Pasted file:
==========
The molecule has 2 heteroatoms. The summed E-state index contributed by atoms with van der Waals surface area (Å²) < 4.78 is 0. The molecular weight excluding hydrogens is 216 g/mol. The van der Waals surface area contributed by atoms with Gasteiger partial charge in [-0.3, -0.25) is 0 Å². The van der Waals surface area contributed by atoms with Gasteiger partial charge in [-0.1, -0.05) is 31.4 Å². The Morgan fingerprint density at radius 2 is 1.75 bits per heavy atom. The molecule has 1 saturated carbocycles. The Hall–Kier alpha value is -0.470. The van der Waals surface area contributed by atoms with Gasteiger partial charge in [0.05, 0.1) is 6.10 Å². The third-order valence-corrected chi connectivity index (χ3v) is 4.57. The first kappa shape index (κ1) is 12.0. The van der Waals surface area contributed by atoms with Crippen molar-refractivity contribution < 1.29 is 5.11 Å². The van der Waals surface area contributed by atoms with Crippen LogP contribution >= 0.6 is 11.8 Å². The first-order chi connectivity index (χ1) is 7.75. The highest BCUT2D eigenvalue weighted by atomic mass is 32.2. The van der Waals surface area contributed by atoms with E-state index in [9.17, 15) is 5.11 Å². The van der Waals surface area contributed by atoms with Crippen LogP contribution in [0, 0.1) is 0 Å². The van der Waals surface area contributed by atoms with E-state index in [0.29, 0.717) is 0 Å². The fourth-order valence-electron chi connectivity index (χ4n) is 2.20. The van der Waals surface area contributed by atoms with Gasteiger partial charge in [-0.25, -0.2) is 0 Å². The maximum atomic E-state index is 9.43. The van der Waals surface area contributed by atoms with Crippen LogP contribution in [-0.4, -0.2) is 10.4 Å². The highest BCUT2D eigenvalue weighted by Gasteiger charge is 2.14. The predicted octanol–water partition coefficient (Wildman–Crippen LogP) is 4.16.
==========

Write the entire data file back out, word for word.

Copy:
The molecule has 2 heteroatoms. The summed E-state index contributed by atoms with van der Waals surface area (Å²) < 4.78 is 0. The molecular weight excluding hydrogens is 216 g/mol. The van der Waals surface area contributed by atoms with Gasteiger partial charge in [-0.3, -0.25) is 0 Å². The van der Waals surface area contributed by atoms with Gasteiger partial charge in [-0.1, -0.05) is 31.4 Å². The Morgan fingerprint density at radius 2 is 1.75 bits per heavy atom. The molecule has 1 saturated carbocycles. The Hall–Kier alpha value is -0.470. The van der Waals surface area contributed by atoms with Gasteiger partial charge in [0.05, 0.1) is 6.10 Å². The third-order valence-corrected chi connectivity index (χ3v) is 4.57. The first kappa shape index (κ1) is 12.0. The van der Waals surface area contributed by atoms with Crippen molar-refractivity contribution < 1.29 is 5.11 Å². The van der Waals surface area contributed by atoms with Crippen LogP contribution >= 0.6 is 11.8 Å². The first-order chi connectivity index (χ1) is 7.75. The highest BCUT2D eigenvalue weighted by atomic mass is 32.2. The van der Waals surface area contributed by atoms with E-state index in [9.17, 15) is 5.11 Å². The van der Waals surface area contributed by atoms with Crippen LogP contribution in [0, 0.1) is 0 Å². The van der Waals surface area contributed by atoms with E-state index in [0.29, 0.717) is 0 Å². The fourth-order valence-electron chi connectivity index (χ4n) is 2.20. The van der Waals surface area contributed by atoms with Gasteiger partial charge in [-0.25, -0.2) is 0 Å². The maximum atomic E-state index is 9.43. The van der Waals surface area contributed by atoms with Crippen LogP contribution in [-0.4, -0.2) is 10.4 Å². The highest BCUT2D eigenvalue weighted by Gasteiger charge is 2.14. The predicted octanol–water partition coefficient (Wildman–Crippen LogP) is 4.16.